Rise of the outsider candidate also reflects a popular uprising against the mainstream media

Armstrong Williams | 11/5/2015, 10:44 a.m.
The latest CNBC-moderated Republican primary debate showed how disconnected the mainstream media has become in this country.
Armstrong Williams

The latest CNBC-moderated Republican primary debate provided the clearest evidence yet of how disconnected the mainstream media has become in this country. The debate was full of petty provocations, irrelevant topics (“Should the government regulate fantasy football?”—really?), and loaded “gotcha” interrogation-style questions that bared the media’s consistently liberal bias and smug disregard for the concerns of the American voting public.

Who can remember such a vapid, toothless media spectacle as the debate moderated by a cast of lightweight cable news anchors? The substance-free nitpicking was probably best evidenced in a series of questions posed to candidate Dr. Ben Carson about his relationship with the Mannatech pharmaceutical company. In a revealing double standard, the moderators at CNBC drudged up a ridiculous accusation of impropriety by Carson. Yet the mainstream media never seems to question the glaring conflict of interests involving Hillary Clinton, the Clinton Foundation and its foreign government funders.

While Carson may have had an association with Mannatech, including paid speeches, participating in promotional videos and other activities, Clinton’s foundation solicits and receives tens of millions of dollars in donations from foreign nations hoping to influence U.S. government policy. Why has no debate moderator questioned Clinton about how her financial ties to the Clinton Foundation posed potential ethical conflicts as the Obama administration’s most senior representative U.S. foreign policy?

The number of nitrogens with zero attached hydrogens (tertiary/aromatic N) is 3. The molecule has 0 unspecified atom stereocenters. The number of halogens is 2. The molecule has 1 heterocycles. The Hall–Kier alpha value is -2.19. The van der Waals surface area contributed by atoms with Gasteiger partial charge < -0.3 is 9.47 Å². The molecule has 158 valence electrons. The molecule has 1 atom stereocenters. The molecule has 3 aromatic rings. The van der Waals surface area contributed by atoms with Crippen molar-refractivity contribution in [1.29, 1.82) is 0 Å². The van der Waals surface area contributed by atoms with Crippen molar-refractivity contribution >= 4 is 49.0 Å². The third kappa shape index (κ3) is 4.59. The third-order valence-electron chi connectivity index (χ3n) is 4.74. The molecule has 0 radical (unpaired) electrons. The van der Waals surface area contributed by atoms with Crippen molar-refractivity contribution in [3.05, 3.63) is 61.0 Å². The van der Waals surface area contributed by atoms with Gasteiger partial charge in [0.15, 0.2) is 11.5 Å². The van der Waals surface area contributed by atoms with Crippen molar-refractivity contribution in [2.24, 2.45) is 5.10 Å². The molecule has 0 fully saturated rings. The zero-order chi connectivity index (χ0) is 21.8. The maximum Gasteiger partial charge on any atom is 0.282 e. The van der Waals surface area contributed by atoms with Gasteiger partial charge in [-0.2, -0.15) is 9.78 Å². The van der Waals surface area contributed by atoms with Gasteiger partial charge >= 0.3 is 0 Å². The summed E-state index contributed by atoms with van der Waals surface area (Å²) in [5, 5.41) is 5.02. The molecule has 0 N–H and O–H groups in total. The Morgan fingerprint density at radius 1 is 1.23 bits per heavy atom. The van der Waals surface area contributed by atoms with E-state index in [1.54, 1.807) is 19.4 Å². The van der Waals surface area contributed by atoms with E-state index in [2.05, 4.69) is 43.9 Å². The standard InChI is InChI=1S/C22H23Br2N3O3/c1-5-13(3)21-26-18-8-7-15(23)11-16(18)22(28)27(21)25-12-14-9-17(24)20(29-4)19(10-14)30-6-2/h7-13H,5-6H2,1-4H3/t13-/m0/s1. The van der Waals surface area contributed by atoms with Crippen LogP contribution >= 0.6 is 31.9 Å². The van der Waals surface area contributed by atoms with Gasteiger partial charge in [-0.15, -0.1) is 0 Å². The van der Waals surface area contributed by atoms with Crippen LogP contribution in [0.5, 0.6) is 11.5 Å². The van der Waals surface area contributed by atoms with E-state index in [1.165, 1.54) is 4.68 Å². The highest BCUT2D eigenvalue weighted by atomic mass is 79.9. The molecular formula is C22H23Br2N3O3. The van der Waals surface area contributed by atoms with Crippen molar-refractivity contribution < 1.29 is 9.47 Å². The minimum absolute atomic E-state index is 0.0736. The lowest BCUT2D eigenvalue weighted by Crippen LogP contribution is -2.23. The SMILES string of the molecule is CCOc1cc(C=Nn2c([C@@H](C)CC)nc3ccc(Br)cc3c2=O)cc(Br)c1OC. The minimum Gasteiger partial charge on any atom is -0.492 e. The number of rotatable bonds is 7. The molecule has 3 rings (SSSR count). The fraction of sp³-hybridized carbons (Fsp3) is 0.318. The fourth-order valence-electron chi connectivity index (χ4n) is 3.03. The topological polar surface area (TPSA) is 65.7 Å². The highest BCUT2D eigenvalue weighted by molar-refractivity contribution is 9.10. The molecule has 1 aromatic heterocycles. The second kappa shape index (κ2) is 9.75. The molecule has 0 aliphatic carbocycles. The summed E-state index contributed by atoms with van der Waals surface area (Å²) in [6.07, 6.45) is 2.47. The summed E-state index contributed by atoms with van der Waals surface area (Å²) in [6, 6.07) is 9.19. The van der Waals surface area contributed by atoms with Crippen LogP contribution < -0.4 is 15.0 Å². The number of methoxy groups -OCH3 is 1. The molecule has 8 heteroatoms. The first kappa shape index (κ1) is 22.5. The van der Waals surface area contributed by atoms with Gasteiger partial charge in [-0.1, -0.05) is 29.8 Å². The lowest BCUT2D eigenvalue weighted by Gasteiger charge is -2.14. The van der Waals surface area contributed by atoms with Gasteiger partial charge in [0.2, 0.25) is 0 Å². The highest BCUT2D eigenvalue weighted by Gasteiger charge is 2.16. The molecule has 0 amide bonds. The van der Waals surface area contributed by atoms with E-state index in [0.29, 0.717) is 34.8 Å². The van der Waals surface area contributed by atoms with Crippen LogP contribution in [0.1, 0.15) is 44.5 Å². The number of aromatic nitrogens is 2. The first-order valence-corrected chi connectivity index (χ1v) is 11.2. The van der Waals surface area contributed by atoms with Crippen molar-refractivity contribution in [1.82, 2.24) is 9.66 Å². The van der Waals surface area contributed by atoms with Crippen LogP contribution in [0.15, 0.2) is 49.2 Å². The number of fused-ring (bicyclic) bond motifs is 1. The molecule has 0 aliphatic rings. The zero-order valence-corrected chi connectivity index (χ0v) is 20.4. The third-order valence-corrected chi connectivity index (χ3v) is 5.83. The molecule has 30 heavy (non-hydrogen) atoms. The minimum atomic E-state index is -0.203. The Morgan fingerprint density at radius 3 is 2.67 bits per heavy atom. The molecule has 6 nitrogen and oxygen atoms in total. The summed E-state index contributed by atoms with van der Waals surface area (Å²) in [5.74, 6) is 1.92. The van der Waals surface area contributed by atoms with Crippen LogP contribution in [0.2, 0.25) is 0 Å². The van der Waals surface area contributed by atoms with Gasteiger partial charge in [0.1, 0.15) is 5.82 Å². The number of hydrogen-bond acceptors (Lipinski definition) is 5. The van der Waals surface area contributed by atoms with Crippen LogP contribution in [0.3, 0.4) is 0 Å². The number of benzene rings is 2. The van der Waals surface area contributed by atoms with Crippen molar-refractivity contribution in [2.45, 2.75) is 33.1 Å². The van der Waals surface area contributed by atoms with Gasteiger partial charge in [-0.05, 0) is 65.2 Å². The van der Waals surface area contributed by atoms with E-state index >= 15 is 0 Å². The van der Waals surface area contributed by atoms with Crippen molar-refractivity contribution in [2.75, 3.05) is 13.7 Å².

Those questions are the really hard, illuminating questions that the media should be asking, but because they are so deeply embedded with the liberal establishment, they won’t. The American people are fed up with a media machine that tries to pick their leaders for them by using muckraking, innuendo and selective exposure to try and paint a tawdry picture of their disfavored candidate. Has anyone in the mainstream media even stopped to consider this: Across the three Republican debates thus far, Carson has never been declared by the media to be the winner and yet he leads in the polls. How could that possibly be?

The fact of the matter is that with the explosion of the media, there has been an explosion in petty controversies. Everyone is competing for eyeballs among an increasingly fractured viewership. In response, the mainstream media seems to believe that is has to become even more rude, incendiary and combative to gain the public’s attention. It should come as no surprise that one of CNBC’s most popular programs is a show called “The Squawk Box.”

But the American people are fed up with the nonsense. They are fed up with the fat cat insider politicians and their fat cat friends in the media. While Wall Street gets rich, while corporations enjoy mile high stock market valuations and media stars get ever wealthier from stoking the muckraking fray, the American people are left to muddle through it all. They find themselves in a situation in which labor force participation is at an all-time low. Despite supposedly low unemployment, wage growth has stagnated. College students graduate with six-figure debt to low-paying jobs in the retail industry, displacing high school graduates.